What is a Chiari malformation?
A congenital abnormality, Chiari malformation is a condition in which brain tissue extends into the spinal canal, occurring at the back of the head where the brain and spinal cord meet.
Symptoms depend on the type of Chiari malformation present; many people with type I don't have symptoms and won't need treatment. For those who do, symptoms typically appear during late childhood or adulthood. Severe headaches at the back of the head, which typically occur after coughing, sneezing or straining, are the condition's classic symptom. Other symptoms may include neck pain, problems with balance, poor hand coordination, numbness/tingling in the hands and feet, dizziness, trouble swallowing, vision problems or difficulty with speech.
How is Chiari malformation diagnosed?
The more severe forms of the condition, types II and III, are generally diagnosed on ultrasound during pregnancy or at birth. Type I may be diagnosed with a physical exam and imaging tests, typically a magnetic resonance imaging (MRI) scan. For those without symptoms, the condition may be discovered during the course of diagnosing or treating another unrelated condition.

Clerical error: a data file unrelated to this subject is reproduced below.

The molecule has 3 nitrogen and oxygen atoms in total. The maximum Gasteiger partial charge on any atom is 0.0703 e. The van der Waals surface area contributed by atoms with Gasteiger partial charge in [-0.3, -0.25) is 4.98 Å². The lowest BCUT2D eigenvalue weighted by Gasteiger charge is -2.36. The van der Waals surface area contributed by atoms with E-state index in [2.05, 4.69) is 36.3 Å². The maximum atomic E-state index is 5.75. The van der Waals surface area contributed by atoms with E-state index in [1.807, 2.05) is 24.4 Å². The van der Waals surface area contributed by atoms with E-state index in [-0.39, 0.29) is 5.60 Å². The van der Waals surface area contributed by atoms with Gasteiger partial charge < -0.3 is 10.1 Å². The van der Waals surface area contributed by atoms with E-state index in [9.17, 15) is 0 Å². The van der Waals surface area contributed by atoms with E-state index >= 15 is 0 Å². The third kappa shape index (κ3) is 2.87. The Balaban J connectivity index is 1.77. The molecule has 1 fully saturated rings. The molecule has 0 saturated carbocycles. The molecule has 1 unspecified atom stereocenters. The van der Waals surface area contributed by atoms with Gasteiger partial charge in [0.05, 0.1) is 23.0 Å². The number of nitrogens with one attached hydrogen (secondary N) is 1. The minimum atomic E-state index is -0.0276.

How is Chiari malformation treated?
Some symptomatic Chiari malformations can be managed with pain medication. In other cases, surgery to relieve pressure on the brain and spinal cord may be needed to ease symptoms or stop the progression of central nervous system damage. During the surgery, called posterior fossa decompression, the surgeon will remove a small part of bone from the skull to give the brain more room. He or she may also remove a small portion of the spinal cord.
The surgeons at Rex Neurosurgery & Spine Specialists can help you decide on the treatment that's best for you. They specialize in minimally invasive spine surgery and are experienced in diagnosing and treating disc disorders and disease, using the newest techniques for relieving pain and returning you to an active lifestyle. To make an appointment at Rex Neurosurgery & Spine Specialists, call (919) 784-1410.
National Institute of Neurological Disorders and Stroke